It was a moment of silence before the blockbuster clash between Wales and Ireland that reminded fans there are more important things in life than rugby.
The packed crowd at the Principality Stadium fell silent as they paid their respects to the victims of the tragic shooting thousands of miles away in Christchurch.
It would have been an emotional 48 hours for New Zealand coach Warren Gatland, but he certainly didn't let it affect his side's performance as they saved their best for last, sealing the grand slam with a comprehensive victory over a ragged Ireland, giving the Kiwi the perfect send-off.
There is still a question mark as to whether this will be his final ever Six Nations match, but there is no longer any disputing his status as Wales' greatest coach. His tally of three Grand Slams is the most in history and matches the haul during what was supposed to be Wales' golden period in the 1970s. No-one is pretending this is their most talented group of players ever, but Gatland has moulded a team in his own image: uncompromising, relentless and utterly ruthless.
What was supposed to be a tight, unbearably tense affair turned into an utter procession for Wales. Taking the lead inside two minutes through Hadleigh Parkes' cleverly-worked try, they maintained a vice-like grip on the game through their suffocating defence and astute kicking game, encapsulated by Gareth Anscombe's 20-point haul with the boot.
Ireland imploded under the pressure. Entering this year's Guinness Six Nations Championship as defending champions, and many observers' favourites for the World Cup, Ireland endured their worst performance of the Joe Schmidt era. Everything that could go wrong, did go wrong. Half-backs Jonathan Sexton and Conor Murray kicked out on the full, the lineout malfunctioned, and 11 penalties were conceded.
It certainly was not the sign-off that Schmidt envisaged in his own final Six Nations game in charge and now the New Zealander faces a mammoth task to rebuild this team's shattered confidence before Japan. The Guinness on St Patrick's weekend may taste slightly flat in Dublin. The 275,000-strong party in Cardiff, meanwhile, promises to be a lively affair.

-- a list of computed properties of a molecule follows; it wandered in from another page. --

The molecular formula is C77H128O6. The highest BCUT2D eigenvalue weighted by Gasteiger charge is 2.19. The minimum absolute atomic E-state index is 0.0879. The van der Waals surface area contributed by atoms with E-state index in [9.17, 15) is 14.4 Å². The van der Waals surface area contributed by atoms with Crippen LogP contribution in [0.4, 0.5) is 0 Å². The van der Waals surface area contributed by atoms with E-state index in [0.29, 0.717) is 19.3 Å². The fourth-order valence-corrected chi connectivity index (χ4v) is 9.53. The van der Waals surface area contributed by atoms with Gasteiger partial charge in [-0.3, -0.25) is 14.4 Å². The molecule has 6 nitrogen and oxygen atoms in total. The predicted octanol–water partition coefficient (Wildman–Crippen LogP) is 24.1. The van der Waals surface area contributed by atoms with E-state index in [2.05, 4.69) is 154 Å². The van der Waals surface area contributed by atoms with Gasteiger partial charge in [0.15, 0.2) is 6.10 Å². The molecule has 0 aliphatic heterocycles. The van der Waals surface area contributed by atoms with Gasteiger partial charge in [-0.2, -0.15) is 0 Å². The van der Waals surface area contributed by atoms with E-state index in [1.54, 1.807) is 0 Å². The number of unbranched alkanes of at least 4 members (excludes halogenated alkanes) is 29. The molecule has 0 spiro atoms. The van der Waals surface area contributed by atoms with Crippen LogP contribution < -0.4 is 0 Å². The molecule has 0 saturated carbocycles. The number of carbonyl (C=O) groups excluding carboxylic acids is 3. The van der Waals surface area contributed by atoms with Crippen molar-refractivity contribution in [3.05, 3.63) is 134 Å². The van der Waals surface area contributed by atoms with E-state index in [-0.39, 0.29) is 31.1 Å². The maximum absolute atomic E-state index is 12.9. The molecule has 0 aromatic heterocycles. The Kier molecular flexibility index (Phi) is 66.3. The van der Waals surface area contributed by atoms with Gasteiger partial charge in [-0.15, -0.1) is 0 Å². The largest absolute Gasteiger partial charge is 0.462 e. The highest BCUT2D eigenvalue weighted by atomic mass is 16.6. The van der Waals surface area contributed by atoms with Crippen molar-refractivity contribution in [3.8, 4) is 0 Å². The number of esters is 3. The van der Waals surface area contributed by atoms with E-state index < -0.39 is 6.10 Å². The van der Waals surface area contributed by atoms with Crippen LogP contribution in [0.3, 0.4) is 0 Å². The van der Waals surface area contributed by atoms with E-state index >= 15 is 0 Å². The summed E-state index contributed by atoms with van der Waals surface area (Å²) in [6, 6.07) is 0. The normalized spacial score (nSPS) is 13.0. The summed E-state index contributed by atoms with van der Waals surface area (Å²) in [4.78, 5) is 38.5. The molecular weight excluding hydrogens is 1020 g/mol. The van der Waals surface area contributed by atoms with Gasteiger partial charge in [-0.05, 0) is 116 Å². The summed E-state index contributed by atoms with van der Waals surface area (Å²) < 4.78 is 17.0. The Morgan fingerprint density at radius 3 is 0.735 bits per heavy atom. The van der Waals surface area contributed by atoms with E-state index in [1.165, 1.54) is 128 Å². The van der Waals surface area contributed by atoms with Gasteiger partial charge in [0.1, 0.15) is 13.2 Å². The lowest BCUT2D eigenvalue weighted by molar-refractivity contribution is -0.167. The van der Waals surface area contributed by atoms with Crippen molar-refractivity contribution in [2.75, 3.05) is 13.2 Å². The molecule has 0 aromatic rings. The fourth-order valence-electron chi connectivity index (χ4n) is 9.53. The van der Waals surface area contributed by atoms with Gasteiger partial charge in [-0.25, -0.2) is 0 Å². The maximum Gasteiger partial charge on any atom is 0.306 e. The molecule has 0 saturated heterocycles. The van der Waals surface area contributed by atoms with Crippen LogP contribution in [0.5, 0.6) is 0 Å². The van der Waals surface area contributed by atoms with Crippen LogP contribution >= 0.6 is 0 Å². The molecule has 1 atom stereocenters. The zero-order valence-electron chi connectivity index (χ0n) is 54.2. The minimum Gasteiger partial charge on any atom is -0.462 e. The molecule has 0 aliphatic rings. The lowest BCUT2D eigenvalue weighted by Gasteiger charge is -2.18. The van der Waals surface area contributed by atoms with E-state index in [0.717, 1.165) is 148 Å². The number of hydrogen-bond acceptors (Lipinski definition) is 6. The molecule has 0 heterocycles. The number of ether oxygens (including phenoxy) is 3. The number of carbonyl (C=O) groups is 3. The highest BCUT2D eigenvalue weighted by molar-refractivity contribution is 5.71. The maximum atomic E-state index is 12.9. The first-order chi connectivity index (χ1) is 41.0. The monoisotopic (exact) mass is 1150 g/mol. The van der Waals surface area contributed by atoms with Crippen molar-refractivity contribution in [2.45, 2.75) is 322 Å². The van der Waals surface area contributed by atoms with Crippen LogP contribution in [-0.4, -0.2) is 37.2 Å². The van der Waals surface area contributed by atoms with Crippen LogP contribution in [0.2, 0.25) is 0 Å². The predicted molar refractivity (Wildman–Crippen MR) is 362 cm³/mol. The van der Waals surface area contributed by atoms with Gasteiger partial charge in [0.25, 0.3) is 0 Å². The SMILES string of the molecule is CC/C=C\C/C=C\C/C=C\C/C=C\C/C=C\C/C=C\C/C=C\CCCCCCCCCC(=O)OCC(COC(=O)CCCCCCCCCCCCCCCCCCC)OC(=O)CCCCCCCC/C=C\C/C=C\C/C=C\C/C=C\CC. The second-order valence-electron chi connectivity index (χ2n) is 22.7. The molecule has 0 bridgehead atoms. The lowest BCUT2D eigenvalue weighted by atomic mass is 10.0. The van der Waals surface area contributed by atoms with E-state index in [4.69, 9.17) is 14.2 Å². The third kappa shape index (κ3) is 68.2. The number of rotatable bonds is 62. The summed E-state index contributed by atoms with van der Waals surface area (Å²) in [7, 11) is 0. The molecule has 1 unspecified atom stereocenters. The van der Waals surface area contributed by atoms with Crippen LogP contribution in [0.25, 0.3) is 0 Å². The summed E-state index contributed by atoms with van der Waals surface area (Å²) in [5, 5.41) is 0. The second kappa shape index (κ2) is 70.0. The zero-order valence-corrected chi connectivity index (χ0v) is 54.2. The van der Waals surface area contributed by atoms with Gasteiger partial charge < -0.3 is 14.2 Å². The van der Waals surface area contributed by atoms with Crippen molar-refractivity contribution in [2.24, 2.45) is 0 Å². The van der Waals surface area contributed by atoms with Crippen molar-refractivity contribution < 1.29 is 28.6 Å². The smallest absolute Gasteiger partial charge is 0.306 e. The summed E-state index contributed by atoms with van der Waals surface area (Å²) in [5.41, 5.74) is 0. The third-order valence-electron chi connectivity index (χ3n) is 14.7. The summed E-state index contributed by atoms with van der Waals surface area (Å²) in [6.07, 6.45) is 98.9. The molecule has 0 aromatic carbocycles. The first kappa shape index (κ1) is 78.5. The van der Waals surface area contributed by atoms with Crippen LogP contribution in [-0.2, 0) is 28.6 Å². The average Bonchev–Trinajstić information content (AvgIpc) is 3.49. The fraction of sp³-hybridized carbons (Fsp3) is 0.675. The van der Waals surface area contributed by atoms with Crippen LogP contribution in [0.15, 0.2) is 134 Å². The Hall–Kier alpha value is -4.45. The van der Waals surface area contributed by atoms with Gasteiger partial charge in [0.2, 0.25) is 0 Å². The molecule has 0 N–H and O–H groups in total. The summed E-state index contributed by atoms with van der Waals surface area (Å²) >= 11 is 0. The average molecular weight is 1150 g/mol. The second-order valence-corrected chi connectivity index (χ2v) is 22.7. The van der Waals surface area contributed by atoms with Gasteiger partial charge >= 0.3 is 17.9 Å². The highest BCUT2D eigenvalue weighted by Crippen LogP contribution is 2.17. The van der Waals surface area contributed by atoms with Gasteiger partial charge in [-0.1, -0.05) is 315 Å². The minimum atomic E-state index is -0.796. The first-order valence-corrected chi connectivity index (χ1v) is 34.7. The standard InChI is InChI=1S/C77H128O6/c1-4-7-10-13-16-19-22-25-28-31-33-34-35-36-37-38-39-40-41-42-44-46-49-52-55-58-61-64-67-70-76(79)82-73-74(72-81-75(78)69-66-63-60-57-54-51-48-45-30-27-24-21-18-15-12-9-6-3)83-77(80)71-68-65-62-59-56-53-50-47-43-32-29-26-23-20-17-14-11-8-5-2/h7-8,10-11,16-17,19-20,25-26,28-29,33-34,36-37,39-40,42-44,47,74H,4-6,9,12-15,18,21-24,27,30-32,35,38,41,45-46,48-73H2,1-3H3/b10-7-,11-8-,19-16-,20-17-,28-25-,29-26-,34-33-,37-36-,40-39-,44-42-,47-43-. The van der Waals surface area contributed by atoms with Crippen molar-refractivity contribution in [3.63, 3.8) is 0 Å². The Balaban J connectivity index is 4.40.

Yet make no mistake: Ireland's mistakes did not happen in isolation, but because of Wales' pressure exerted by Shaun Edwards' defence. When the clock went red, Wales were nilling a team that had scored at least 20 points in their past eight Six Nations game before Jordan Larmour snuck a consolation. Edwards, too, will leave a mammoth legacy.
It was not always pretty in relentless rain, but for all the fuss about keeping the Principality Stadium roof open, it was Wales who adapted far better to the conditions. Alun Wyn Jones was indefatigable as ever, Josh Navidi tackled himself to a standstill, Ken Owens charged and charged again, while Parkes might just be the most improved player in the northern hemisphere.
It is doubtful that Gatland could have dreamt of a better start. From Anscombe's kick-off, George North put Jacob Stockdale into touch deep inside Ireland's 22. The maul made ground before Owens broke off. With Ireland defending flat, Anscombe delivered the cutest of chips with the outside of his boot for Parkes to collect ahead of the covering Rob Kearney. There were 70 seconds on the clock and, minus the green contingent, 70-odd thousand screaming themselves hoarse.
Having scored one try, Parkes promptly saved another. Spotting the injured North's absence on the left wing, Sexton kicked a penalty crossfield to Stockdale. The wing brushed off Gareth Davies but the unlikely figure of Parkes hauled the speedster down, forcing a knock-on.
Ireland's frustrations would only mount from there. Rory Best was off cue with a lineout throw while an over-zealous clearout by Sexton allowed Anscombe to nudge Wales 10-0 ahead. Worse was to come as first a combination of Adam Beard and Justin Tipuric turned over an Irish maul inside the 22 and then CJ Stander took a tap penalty and succeeded only in kicking it into his own player.
For all their struggles, the game was still within their grasp towards the end of half. Yet their faint hopes were soon washed away in what was becoming torrential rain as Anscombe first captialised on a Tadhg Furlong offside, and then, most painfully, a scrum penalty on halftime to extend Wales' advantage to an imposing 16-0.
That was the same deficit that Wales overturned on the opening night against France, but there was no danger of Ireland repeating that feat. Their mistakes continued to proliferate as Sexton kicked out on the full before Cian Healy was somewhat harshly penalised for a breakdown clearout, allowing Anscombe to kick his fourth penalty. From the restart, Sexton – The World Rugby Player of the Year remember – kicked the ball dead.
The party in the stand was in full swing as Anscombe kicked Wales three scores ahead after Stander failed to roll away.
Even with the game completely settled, Wales refused to take their foot off Ireland's throats. The way they defended their try line in the final 10 minutes, you would have sworn the Championship was hanging in the balance. It took until the third minute of added time for Ireland to avoid being 'nilled' through Larmour's try, but that was scant consolation. Their reign as champions and Europe's leading light is over. This is Wales' time.